The family of a 12-year-old child have described their shock after a routine trip to the opticians uncovered an aggressive brain tumour.
Grace Kelly, from Oadby, Leicestershire, went to a Specsavers branch for a check-up in August last year, but opticians discovered a swelling behind her eyes.
She was referred to Leicester Royal Infirmary where an MRI scan discovered she had a glioblastoma multiforme (GBM) tumour the size of a 50p piece.
Grace underwent an eight-hour operation to remove the mass at Nottingham's Queen's Medical Centre on 3 September.
But surgeons could only remove 80% of the tumour because taking any more could leave her at risk of having a stroke.
Through she has also undergone several courses of radiotherapy and chemotherapy, a further scan has revealed the tumour has grown back, while a second has started to develop.
Grace's mum, Vanessa, 32, says her daughter had been fit and healthy ahead of the routine trip to the opticians, which led to her diagnosis.
"The doctor showed my husband, John, and I the scan images, which showed a small mass, about the size of a 50 pence piece," the mum-of-three explains.
"He told us that Grace had a glioblastoma multiforme (GBM) brain tumour.
“We were really shocked and in a state of disbelief.
"I couldn’t understand how this could be happening to our daughter and I felt very scared."
The family were left shocked for a second time after further tests revealed Grace's tumour had grown back.
"Just before her cancer treatment began, she had an MRI scan which revealed the tumour had grown back," she continues.
“I was devastated. Not only had it grown back, but another smaller tumour had also developed.”
The family are now desperately trying to raise £200,000 for life-saving treatment in Germany that is not available on the NHS.
Last December, they visited a cancer treatment centre in Cologne, Germany, which offers immunotherapy, and Grace is also waiting to see if she is eligible for a trial at the University Hospital of Würzburg.
"As a family it has really hit us and has been hard to accept, it's an emotional rollercoaster of fear, pain, hope and love for our daughter," Grace's mum, a healthcare assistant has written on the family's JustGiving page.
"She is our superhero, and amazes us at how well she is doing with her treatment so far.
"Please help us fund this extra treatment for our beautiful daughter, please help us get her to Germany so she has the best chance of beating the odds."
In May this year, Grace's mum will also be taking part in a 26.2 mile jog to raise money for the Brain Tumour Research charity.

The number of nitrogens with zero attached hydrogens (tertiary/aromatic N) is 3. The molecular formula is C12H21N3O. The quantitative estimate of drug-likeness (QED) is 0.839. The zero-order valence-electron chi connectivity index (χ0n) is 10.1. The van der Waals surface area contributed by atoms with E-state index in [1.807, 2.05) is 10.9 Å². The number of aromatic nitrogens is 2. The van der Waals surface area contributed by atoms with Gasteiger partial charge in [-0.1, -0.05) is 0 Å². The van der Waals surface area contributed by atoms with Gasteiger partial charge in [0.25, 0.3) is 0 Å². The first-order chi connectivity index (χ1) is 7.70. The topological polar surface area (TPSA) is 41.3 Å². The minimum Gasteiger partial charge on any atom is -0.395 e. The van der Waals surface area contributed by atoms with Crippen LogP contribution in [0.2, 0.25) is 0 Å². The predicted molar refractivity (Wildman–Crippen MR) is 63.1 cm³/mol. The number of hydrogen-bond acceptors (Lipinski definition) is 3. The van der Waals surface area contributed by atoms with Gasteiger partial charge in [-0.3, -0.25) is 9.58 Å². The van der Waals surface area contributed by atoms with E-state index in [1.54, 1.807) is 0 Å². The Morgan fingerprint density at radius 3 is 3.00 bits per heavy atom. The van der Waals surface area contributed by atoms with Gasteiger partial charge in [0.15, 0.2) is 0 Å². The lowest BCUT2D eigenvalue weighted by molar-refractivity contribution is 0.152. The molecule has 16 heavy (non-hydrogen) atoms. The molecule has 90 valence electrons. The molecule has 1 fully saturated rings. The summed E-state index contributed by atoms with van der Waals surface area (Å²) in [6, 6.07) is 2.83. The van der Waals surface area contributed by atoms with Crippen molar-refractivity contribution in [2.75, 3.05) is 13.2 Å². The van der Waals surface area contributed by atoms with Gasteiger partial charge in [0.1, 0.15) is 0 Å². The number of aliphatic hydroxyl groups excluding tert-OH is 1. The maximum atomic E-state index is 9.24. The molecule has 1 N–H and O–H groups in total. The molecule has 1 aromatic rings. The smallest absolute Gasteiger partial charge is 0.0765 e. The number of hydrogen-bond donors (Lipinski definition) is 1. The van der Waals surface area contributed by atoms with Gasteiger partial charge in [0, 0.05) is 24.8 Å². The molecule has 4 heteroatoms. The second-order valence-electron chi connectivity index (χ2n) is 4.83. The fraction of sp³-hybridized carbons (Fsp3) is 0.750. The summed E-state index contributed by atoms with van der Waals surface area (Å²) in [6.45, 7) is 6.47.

“We are shocked that the standard of care for brain tumours has been the same for the last 20 years," she explains.
“It’s so distressing knowing there’s no cure for what Grace has, but we don’t want to give up.
“Until we raise the £200,000, we can’t start Grace’s treatment.
“I’m also doing the Jog 26.2 challenge for Grace and for all of those affected by brain tumours.
"There is such a lack of funding, and we desperately need more treatments available.”
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Commenting on the family's fundraising efforts, Matthew Price, community development manager at Brain Tumour Research said: “This is such a devastating story, and we are so very sorry to hear of Grace’s terrible diagnosis.
“We’re really grateful to Vanessa as it’s only with the support of people like her that we are able to progress our research into brain tumours and improve the outcome for patients like Grace who are forced to fight this awful disease.”
To support the family in their fundraising for Grace’s treatment, visit their JustGiving page here.
To donate to Brain Tumour Research inspired by Grace’s story, you can click here and share your reason as ‘Grace Kelly’.
What is a glioblastoma multiforme?
According to Brain Tumour Research glioblastoma multiforme (GBM) is a fast-growing type of tumour of the brain or spinal cord.
It is the most common type of primary malignant brain tumour in adults, but more rare in children.
The charity says that while GBMs almost never spread outside of the brain, spine or central nervous system to other parts of the body, they are very challenging to treat because of their complex nature.
The symptoms of glioblastoma can depend on what part of the brain the tumour is located.
For example, it can grow in areas of the brain that lead to difficulties in moving limbs or in forming words. Growing tumours can also increase pressure within the skull, leading to headaches.
Other worsening symptoms include loss of appetite; nausea and vomiting; loss of balance; mood swings; problems speaking or with memory or concentration; seizures; impaired vision.
A regular, routine eye test can sometimes detect eye problems that indicate the presence of a brain tumour before any symptoms become obvious.
Additional reporting SWNS.